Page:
If the hype over gas supply is over, then people in certain parts of the DFW area likely did not get the memo. For the third straight day, despite clear messages that there's no shortage, lines for gas extended beyond the stations and onto the roadway.
"When's the last time you waited for gas?" WFAA asked. "Back in the 70's and the gas price was an outrageous 39 cents a gallon," one driver said sarcastically.
Many experts have now confirmed to WFAA that it's a problem with demand and logistics and not a gas shortage.
Terrance is one of the lucky few who walked out to his car and saw a Booster Fuels truck roaming the parking lot.
"We are setting up to try and get rid of gas stations. We're just technology getting rid of something you don't want to do," said Ryan Leech, Director of Sales for Booster Fuels.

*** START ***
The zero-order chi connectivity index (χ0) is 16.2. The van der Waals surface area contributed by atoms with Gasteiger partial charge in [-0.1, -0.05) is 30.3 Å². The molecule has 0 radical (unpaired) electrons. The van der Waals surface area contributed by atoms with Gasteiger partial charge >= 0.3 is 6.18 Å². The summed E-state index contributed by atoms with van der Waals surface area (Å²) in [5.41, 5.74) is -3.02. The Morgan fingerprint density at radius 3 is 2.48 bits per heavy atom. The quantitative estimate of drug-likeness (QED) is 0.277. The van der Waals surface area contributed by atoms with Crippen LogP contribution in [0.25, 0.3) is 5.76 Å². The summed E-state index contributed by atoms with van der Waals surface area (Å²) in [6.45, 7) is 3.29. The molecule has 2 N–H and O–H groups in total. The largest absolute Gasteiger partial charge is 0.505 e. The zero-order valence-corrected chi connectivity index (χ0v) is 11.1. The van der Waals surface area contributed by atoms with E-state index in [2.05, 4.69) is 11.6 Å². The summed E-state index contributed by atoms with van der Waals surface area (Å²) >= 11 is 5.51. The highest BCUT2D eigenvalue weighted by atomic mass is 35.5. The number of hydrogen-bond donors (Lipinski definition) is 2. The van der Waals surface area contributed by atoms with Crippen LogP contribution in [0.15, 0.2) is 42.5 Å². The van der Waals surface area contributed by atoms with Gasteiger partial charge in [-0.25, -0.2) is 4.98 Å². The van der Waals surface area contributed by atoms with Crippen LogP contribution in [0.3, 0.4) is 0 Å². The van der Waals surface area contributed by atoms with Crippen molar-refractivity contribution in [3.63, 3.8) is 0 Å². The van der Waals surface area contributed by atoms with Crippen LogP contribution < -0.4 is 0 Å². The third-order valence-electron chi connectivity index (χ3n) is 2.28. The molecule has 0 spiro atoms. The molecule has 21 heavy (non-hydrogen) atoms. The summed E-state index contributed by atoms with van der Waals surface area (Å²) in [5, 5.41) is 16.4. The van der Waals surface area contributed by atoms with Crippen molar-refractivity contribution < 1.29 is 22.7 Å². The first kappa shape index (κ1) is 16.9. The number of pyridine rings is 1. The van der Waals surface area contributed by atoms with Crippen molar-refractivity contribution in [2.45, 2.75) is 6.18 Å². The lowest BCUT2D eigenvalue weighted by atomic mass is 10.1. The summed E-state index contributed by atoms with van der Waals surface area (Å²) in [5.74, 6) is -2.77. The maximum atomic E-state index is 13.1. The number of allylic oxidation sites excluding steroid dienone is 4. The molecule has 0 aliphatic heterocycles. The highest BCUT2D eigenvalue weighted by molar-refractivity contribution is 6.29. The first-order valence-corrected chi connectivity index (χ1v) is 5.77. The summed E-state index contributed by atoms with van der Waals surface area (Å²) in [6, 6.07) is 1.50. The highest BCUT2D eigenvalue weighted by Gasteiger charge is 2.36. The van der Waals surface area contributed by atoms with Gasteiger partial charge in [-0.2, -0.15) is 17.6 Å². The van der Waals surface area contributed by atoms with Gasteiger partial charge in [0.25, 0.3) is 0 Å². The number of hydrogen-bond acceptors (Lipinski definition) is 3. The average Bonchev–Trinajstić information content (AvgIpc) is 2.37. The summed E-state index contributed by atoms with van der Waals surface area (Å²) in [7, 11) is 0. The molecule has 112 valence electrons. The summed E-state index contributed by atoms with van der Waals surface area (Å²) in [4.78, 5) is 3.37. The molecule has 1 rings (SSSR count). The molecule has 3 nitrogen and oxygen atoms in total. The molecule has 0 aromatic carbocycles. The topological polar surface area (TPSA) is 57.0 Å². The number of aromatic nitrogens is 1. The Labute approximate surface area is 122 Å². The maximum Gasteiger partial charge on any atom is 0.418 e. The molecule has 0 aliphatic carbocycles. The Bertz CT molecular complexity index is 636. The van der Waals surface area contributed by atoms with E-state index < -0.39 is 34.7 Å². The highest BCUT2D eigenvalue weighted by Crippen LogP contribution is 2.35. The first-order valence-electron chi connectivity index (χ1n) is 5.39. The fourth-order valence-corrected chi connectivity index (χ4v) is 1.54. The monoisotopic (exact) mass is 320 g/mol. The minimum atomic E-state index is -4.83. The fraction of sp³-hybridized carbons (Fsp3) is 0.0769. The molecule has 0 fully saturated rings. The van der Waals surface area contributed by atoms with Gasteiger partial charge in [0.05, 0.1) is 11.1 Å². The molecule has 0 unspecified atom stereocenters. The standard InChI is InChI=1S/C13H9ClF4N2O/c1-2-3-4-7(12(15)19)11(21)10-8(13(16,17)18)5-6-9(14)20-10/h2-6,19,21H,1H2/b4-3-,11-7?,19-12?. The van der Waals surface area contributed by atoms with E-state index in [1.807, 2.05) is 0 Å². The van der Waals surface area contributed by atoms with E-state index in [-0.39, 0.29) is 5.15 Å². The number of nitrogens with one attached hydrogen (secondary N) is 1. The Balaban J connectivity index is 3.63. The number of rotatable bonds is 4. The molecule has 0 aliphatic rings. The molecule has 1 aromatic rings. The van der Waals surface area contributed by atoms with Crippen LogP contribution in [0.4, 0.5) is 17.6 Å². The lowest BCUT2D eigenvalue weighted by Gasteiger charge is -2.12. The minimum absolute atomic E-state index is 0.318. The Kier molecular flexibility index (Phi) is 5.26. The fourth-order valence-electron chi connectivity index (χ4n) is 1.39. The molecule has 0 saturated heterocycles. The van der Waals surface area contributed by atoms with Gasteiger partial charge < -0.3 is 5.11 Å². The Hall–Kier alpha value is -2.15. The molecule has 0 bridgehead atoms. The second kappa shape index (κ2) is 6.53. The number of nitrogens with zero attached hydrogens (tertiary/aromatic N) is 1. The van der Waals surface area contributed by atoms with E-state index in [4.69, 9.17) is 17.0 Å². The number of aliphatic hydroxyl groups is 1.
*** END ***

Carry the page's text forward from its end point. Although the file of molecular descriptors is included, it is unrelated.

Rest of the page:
The company, born in Fort Worth, has even expanded to California. It is essentially a gas delivery service. It is a simple concept using an app that connects consumers needing gas and tanker trucks roaming the DFW area.
"We were right at 1,100 gallons, and now I have five gallons left," said Booster Fuels driver Brandon Teague.
Teague says the last several days they have been all kinds of busy. Leech tells WFAA that there have been thousands of requests for gas by app, phone calls, texts, and emails.
"I'll see how it goes, I've got a quarter of a tank. I'll lay low and maybe I'll get lucky," Terrance told WFAA about his plan of action if he hadn't seen the Booster truck come by.
If driving and waiting at a gas station is your thing, that's fine too, just know these are all choices we consumers make.